Reuters Soccer Blog
World Soccer views and news
Sepp Blatter revealed this morning that Ireland have appealed to FIFA to be allowed to compete as a 33rd team in next year’s World Cup.
“I will bring it to the attention of the Executive Committee,” Blatter told (stunned) journos. “I cannot confirm what will happen, but I will report it.”
I cannot confirm what will happen either, but I have a pretty good idea. In any case, aren’t the referees the 33rd team? Or if not, what about our idea here at Reuters Soccer Blog to put together a squad of players whose teams failed to make it.
We’d give Shay Given and Robbie Keane places…
Here’s Mike Collett’s view having heard Blatter speak in Johannesburg:
While a lucky pool of soccer millionaires can now get down to some serious daydreaming about World Cup glory in South Africa next year, there’s another group of equally well renowned and respected players who will be spending the summer sprucing up the gardens (or getting their agents to buy them fridges).
Here at the Reuters Soccer Blog we’re a little bit saddened by this fact and, doing some daydreaming of our own, we’ve come up with a plan for a 33rd team at the World Cup, made up of players whose countries have failed to qualify.
Overseeing qualification for the World Cup via a blatant handball is unlikely to do much for the popularity of French coach Raymond Domenech, either at home or abroad (his Wikipedia page is currently saying some very nasty things about him, but it will doubtless be put back to its less offensive version soon).
The 57-year-old former defender, whose name is booed at every match, has never made any effort to make himself popular, but here are 10 reasons (or nearly 10) why football fans may want to reconsider their view:
France’s decisive goal against Ireland in their World Cup play-off will only add further weight to the case for using a video ref, or extra goal-line officials, at least in the biggest matches.
The controversial extra-time strike from William Gallas took France through to the 2010 World Cup in South Africa, while leaving the Irish barely able to contain a sense of frustration and injustice.
France ensured the likes of Franck Ribery, Karim Benzema and Thierry Henry will be at the World Cup in South Africa next year after winning through with a goal that has left Irish fans seething.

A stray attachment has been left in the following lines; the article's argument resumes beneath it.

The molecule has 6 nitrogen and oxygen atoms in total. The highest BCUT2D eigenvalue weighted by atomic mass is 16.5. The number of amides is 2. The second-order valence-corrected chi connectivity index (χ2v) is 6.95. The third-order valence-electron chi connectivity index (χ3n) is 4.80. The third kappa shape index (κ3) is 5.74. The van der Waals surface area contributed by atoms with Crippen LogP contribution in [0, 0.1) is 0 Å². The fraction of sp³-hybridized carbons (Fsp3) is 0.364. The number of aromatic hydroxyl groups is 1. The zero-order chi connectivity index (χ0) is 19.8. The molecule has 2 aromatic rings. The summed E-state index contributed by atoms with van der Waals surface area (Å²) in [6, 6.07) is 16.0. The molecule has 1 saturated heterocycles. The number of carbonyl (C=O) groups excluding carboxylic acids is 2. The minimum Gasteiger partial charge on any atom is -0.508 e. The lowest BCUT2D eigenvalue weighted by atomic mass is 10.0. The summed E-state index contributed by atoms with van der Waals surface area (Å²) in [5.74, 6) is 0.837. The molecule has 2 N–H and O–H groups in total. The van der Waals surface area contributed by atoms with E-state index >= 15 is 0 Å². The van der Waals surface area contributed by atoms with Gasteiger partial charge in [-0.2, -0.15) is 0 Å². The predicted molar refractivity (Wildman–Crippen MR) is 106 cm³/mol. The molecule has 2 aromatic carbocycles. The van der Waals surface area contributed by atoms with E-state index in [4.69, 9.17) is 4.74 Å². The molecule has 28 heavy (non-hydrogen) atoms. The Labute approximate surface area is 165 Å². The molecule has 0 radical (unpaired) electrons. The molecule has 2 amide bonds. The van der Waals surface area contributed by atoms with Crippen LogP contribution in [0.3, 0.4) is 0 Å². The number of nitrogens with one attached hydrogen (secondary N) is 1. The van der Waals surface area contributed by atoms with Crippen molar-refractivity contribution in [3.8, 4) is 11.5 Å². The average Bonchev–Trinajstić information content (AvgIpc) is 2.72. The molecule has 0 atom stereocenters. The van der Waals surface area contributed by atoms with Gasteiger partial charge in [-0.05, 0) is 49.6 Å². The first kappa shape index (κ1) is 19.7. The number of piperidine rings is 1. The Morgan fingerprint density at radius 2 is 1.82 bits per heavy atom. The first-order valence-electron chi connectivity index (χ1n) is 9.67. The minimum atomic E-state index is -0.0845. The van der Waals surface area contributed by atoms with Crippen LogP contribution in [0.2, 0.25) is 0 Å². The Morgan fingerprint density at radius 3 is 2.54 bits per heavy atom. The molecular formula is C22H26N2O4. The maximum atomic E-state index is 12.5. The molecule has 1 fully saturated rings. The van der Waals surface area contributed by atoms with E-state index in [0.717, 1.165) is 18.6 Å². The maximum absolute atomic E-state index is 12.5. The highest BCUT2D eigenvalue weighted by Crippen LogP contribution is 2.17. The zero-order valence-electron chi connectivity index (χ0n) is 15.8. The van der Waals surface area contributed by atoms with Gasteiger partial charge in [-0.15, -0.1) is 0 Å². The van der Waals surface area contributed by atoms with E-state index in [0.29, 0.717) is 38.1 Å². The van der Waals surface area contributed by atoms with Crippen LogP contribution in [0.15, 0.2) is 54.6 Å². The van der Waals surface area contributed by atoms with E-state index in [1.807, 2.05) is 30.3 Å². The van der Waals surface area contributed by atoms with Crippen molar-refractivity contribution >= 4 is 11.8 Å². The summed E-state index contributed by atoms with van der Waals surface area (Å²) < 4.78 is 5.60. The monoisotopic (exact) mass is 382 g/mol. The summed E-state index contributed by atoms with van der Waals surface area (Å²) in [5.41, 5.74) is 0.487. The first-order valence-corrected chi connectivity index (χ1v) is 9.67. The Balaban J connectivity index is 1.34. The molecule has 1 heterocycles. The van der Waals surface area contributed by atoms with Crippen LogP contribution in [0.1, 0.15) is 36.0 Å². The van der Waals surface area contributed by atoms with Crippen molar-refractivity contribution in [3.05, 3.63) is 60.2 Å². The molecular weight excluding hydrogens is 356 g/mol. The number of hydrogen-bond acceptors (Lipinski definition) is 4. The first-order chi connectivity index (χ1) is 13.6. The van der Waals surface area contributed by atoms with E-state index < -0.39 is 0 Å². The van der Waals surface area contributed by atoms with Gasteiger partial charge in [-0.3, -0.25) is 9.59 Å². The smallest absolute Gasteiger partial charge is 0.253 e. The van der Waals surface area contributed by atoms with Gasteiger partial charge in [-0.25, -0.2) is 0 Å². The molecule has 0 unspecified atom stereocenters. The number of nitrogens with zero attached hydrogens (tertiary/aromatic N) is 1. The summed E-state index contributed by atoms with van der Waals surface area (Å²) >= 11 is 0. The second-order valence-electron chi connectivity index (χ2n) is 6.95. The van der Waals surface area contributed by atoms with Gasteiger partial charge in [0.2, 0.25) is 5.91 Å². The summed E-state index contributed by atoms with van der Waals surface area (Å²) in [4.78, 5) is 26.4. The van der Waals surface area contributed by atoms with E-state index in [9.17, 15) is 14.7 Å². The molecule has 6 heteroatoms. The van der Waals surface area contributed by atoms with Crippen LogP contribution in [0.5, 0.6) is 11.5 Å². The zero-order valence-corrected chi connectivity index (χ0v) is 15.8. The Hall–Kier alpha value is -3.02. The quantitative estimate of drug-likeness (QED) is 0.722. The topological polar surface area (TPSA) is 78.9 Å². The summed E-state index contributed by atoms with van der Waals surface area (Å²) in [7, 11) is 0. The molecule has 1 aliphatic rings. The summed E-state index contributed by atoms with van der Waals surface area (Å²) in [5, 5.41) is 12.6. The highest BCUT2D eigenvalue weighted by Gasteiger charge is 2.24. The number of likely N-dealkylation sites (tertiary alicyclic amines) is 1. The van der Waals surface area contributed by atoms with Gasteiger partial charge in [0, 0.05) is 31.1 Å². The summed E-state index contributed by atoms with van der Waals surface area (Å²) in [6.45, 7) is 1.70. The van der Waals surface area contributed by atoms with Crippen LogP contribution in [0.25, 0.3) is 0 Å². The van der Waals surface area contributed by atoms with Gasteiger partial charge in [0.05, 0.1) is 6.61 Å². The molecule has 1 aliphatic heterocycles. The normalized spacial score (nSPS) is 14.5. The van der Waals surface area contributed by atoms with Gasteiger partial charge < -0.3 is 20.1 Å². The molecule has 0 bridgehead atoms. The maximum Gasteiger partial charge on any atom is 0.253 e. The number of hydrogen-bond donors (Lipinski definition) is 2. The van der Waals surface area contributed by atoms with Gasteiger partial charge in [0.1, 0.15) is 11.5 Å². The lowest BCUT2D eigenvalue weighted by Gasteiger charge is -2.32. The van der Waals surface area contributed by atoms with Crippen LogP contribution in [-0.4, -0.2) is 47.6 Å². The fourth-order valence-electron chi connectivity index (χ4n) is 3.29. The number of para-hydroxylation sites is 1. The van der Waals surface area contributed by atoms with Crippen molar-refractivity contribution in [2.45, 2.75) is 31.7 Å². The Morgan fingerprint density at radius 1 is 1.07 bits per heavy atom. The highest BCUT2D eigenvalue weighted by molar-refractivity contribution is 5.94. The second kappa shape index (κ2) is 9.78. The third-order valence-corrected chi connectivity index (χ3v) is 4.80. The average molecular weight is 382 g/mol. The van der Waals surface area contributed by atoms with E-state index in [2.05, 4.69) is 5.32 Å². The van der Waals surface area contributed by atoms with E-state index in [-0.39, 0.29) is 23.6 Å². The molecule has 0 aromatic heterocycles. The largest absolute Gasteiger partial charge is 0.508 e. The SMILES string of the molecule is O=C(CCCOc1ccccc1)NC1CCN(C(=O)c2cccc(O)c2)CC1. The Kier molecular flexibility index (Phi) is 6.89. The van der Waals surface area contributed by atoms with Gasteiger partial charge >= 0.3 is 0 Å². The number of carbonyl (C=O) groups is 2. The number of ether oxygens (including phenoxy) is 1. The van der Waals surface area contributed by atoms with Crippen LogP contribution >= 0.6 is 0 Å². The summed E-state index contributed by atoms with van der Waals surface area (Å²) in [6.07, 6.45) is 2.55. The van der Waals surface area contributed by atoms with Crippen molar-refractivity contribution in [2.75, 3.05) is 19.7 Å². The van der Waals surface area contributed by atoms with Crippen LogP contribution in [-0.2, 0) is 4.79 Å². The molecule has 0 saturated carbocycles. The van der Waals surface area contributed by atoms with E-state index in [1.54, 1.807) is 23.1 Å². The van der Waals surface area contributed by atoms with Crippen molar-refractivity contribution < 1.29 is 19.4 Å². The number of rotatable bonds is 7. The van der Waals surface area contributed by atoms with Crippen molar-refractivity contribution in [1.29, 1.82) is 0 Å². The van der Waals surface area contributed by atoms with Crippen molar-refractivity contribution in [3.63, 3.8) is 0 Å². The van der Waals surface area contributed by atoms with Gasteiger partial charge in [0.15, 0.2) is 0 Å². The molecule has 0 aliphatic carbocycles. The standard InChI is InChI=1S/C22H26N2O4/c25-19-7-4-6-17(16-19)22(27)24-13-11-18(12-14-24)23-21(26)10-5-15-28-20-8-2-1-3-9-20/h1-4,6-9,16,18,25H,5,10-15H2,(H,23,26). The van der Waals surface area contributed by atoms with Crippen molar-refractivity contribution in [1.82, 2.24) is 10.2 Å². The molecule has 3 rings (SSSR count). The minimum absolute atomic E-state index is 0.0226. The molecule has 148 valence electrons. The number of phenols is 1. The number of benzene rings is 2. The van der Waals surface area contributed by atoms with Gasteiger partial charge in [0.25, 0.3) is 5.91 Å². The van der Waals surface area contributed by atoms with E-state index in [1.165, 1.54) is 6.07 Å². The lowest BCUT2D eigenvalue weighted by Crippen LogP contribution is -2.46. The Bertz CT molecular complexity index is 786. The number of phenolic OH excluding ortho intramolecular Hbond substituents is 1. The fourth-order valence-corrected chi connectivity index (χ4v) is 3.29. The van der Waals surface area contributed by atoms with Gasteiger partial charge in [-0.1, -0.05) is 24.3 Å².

There was nothing wrong with the finish from William Gallas, but Thierry Henry admitted using his hand to keep the ball in play and commentators and Irish supporters are already talking of “The Hand of God II” and “The Hand of Henry” in reference to Diego Maradona in 1986.
Depending on the results of the second legs of the UEFA World Cup playoffs on Wednesday, next year’s tournament in South Africa could contain rather too many of football’s lesser lights for some fans out there.
Portugal, France and Russia, could all perish and the tournament, which is supposed to be the pinnacle of the game, could have a cast list including Honduras, New Zealand, North Korea, Slovakia, Bosnia and Slovenia.
Most of the French fans who made up over half of my red-eye flight back to Brussels from Dublin on Sunday concurred that “Le Bleus” were lucky to emerge from the Croke Park cauldron around eight hours earlier with a 1-0 victory over Ireland in the first leg of their World Cup playoff.
“The result was fantastic, but the performance was not so good,” Jean, from Lille, said after the dust had settled on the win over Giovanni Trapattoni’s team, thanks to a 73rd minute deflected goal from Nicolas Anelka.
Giovanni Trapattoni may have cause to regret his decision to leave Sunderland playmaker Andy Reid out in the cold when Ireland face France on Saturday and next Wednesday in their two-legged World Cup play-off.
Reid has been in sparkling form for his club this season in the Premier League, notching some fantastic goals, notably from free-kicks — an area Ireland need to improve on with the exception of Glenn Whelan’s thunderbolts from long range.
Manchester United fans will doubtless be pleased by Wayne Rooney’s latest comments pouring cold, or at least lukewarm water on the idea that he might move to Barcelona, or anywhere else for that matter.
Good news for United it may be, but I’m not so sure it’s in England’s interests for so few of the country’s leading players to try their luck abroad.